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  #8  
Old 06/04/10, 12:46 PM
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I do think at 10 weeks you can wean the little guy if he is doing that well & eating like you say he is. But I also agree with Alice in that the goat(doe) needs an area without steers that eats her food especially.

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  #9  
Old 06/04/10, 02:47 PM
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Quote:
Originally Posted by Alice In TX/MO View Post
With all due respect, you have management problems. You appear to have lost a doe kid due to not taking action. She could have been bottle fed and saved.

You have the dam in a situation where she has to fight for feed with a steer? Her problem isn't her buckling, it's the environment she's forced to live in.

Either build fence or sell the animals that are too much trouble for you to take proper care of.

Yes, I know I'm being blunt. There may be "more to the story", but my response is based on what you've posted.
Let me be blunt. We run a mixed specie grass based management system which maximizes forage utilization and helps control parasites. The animals have unlimited legume/grass pasture or hay at all times. Our steer, sheep flock, and other goats have done fine under this system. The doe in question has not done well, I believe it is partly due to a lack of genetic parasite resistance. If she was not a bottle goat that my kids love, I would have culled or sold her already. However she does seem to throw healthy thriving kids, this is also part of the problem. They eat like horses. The doe is not suffering, she is just a little thin, and I am trying to manage the situation appropriatly by weaning the kid, as it has been my experience that it is very difficult to put weight on a nursing doe, with grain or not. (Which can be just as harmful in large amounts, especially to an animal that is not used to it) I take the health and well being of my animals very seriously. I have medicated her appropriatly and supplemented her with grain, I'm just saying that it is a pain, because she reeeally hates being separated from the other animals so I have to pull her out, feed her, and put her back in. And yes, I probably could have saved the kid if I had bottle fed her earlier (loosing an animal really ----es me off, thanks for rubbing it in.)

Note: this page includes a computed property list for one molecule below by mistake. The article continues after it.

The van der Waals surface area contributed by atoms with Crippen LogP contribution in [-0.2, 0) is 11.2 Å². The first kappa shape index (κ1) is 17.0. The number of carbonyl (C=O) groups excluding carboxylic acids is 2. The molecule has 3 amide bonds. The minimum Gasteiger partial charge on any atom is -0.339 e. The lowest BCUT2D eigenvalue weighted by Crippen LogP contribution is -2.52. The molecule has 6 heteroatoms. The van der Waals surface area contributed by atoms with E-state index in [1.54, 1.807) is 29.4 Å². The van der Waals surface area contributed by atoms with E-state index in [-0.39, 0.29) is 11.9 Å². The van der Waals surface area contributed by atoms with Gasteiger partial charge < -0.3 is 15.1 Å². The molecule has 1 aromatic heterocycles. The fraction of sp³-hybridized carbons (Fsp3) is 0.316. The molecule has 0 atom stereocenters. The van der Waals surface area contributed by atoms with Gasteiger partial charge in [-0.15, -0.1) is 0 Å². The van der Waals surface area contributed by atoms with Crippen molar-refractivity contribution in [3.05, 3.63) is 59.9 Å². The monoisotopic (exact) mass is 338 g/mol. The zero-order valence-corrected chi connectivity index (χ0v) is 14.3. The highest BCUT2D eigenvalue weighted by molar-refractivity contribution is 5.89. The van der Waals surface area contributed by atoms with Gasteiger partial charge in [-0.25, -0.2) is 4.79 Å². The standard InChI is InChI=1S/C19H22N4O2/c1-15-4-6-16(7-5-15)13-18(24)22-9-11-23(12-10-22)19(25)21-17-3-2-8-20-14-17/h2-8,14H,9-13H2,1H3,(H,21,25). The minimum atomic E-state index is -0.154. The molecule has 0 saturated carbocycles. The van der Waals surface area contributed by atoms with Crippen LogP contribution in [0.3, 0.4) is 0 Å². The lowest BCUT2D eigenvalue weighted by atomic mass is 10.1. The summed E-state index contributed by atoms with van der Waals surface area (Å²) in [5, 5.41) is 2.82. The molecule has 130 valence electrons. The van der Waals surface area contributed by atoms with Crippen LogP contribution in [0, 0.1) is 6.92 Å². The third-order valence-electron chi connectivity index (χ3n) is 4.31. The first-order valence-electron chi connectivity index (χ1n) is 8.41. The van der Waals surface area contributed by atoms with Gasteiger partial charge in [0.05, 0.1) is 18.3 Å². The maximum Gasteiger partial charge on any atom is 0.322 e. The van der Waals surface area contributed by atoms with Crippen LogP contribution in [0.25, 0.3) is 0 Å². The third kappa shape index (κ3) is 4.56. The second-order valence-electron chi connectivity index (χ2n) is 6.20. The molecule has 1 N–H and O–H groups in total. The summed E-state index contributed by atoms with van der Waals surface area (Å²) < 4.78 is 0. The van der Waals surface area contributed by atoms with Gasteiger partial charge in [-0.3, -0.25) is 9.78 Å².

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  #10  
Old 06/04/10, 07:17 PM
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We wean ours at 3 months, depending on how big they are.

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  #11  
Old 06/04/10, 07:33 PM
 
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Lots of folks wean at 8-10 weeks. As long as he is eating hay and browse well, he should be just fine. Don't forget the little piggy got all the milk meant for two!